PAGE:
The attempts to limit the export of settlement produce to Europe were led in the past by the European Union and the British government. In 2009, the British government, at the express instructions of former Prime Minister Gordon Brown, issued guidelines to retailers on clear labeling of produce made in settlements, differentiating it from Palestinian produce and products that were made within the Green Line. These guidelines followed Israeli refusals to label settlement products before being exported to the EU. The issue of labeling settlement produce was a major bone of contention between the British and Israeli governments at the time.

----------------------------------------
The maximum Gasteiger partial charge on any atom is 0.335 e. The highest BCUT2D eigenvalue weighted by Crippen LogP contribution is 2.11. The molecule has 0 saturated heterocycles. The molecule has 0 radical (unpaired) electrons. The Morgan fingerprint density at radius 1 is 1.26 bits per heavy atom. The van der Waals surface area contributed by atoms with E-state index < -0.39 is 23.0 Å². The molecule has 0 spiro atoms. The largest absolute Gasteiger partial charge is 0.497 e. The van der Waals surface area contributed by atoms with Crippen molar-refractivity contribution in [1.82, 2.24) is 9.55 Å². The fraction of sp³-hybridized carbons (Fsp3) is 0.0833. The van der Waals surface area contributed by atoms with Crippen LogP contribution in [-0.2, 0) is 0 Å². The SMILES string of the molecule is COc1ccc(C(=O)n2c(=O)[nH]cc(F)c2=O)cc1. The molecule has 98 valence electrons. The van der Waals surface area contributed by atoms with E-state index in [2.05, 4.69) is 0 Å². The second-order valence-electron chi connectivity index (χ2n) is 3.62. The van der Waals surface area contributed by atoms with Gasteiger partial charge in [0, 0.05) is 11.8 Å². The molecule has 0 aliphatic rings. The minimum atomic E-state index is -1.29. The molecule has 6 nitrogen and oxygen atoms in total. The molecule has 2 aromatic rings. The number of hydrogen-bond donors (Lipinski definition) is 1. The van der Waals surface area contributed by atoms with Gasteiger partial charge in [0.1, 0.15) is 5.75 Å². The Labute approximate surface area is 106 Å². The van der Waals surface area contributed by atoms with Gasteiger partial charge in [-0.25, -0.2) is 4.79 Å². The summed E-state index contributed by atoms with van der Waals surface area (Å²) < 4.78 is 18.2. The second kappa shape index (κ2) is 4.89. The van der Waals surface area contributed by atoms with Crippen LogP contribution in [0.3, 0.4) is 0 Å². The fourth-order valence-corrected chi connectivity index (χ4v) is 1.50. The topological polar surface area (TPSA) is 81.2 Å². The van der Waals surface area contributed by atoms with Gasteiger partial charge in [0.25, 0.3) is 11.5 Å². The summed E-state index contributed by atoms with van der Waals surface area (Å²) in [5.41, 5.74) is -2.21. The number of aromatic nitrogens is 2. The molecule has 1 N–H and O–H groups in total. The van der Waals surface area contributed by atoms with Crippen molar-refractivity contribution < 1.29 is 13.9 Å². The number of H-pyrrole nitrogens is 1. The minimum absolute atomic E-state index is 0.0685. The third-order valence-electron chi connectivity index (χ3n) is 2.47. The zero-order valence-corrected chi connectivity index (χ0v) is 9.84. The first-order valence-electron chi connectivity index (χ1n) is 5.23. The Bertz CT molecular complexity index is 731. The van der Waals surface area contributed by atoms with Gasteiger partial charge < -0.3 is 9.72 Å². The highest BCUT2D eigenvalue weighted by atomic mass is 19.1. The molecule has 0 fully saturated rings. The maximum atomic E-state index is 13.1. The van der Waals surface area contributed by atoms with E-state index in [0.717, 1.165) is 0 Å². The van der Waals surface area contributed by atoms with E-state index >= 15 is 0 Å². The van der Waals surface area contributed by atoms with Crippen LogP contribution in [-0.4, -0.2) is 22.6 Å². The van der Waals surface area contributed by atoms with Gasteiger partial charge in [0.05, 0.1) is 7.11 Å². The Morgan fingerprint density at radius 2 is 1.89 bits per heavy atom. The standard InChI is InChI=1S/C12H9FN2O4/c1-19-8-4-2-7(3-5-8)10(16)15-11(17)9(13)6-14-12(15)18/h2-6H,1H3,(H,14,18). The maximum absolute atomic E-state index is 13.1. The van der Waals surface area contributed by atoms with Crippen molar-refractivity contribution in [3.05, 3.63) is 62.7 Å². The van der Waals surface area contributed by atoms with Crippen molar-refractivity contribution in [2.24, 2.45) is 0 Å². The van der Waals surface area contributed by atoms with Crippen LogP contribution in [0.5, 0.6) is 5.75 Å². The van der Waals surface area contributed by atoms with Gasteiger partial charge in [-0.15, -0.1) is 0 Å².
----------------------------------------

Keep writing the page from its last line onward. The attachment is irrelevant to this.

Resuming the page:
In recent years, the BDS movement has targeted companies such as Agrexco, an export cooperative that serves thousands of farmers, kibbutzim and small agricultural companies in Israel that has continued to export settlement produce.

Hilary Smith, of the Boycott Israel Network welcomed the the Co-op’s decision saying that the chain “has taken the lead internationally in this historic decision to hold corporations to account for complicity in Israel’s violations of Palestinian human rights. We strongly urge other retailers to follow suit and take similar action.”

The Foreign Ministry in Jerusalem responded saying that “it is a pity to see some, who ostensibly pretend to contribute to peace and reconciliation, advance a negative agenda of boycotts, inject an atmosphere of confrontation and widen the distance between the parties involved. It would be prudent to seek a more positive approach to conflict resolution.”


The Co-operative and the illegal Israeli settlements, 27th April 2012